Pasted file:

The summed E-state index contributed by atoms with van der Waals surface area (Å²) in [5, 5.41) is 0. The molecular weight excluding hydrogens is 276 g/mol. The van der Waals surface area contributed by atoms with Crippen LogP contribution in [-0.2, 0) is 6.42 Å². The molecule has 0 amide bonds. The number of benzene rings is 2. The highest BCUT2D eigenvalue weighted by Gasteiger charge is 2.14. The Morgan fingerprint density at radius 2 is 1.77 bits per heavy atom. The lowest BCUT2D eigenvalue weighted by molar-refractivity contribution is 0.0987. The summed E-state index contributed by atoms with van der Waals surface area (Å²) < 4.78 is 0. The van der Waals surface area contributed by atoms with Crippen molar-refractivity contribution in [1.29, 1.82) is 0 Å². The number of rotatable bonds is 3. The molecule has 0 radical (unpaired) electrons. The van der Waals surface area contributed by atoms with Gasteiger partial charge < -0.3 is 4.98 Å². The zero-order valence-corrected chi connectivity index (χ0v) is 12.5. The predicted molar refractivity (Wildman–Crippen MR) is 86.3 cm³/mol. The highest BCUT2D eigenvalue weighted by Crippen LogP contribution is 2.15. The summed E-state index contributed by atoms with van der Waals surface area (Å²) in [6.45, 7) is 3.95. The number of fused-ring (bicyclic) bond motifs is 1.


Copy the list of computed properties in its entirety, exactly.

The summed E-state index contributed by atoms with van der Waals surface area (Å²) in [5, 5.41) is 0. The molecular weight excluding hydrogens is 276 g/mol. The van der Waals surface area contributed by atoms with Crippen LogP contribution in [-0.2, 0) is 6.42 Å². The molecule has 0 amide bonds. The number of benzene rings is 2. The highest BCUT2D eigenvalue weighted by Gasteiger charge is 2.14. The Morgan fingerprint density at radius 2 is 1.77 bits per heavy atom. The lowest BCUT2D eigenvalue weighted by molar-refractivity contribution is 0.0987. The summed E-state index contributed by atoms with van der Waals surface area (Å²) < 4.78 is 0. The van der Waals surface area contributed by atoms with Crippen molar-refractivity contribution in [1.29, 1.82) is 0 Å². The number of rotatable bonds is 3. The molecule has 0 radical (unpaired) electrons. The van der Waals surface area contributed by atoms with Gasteiger partial charge < -0.3 is 4.98 Å². The zero-order valence-corrected chi connectivity index (χ0v) is 12.5. The predicted molar refractivity (Wildman–Crippen MR) is 86.3 cm³/mol. The highest BCUT2D eigenvalue weighted by Crippen LogP contribution is 2.15. The summed E-state index contributed by atoms with van der Waals surface area (Å²) in [6.45, 7) is 3.95. The number of fused-ring (bicyclic) bond motifs is 1.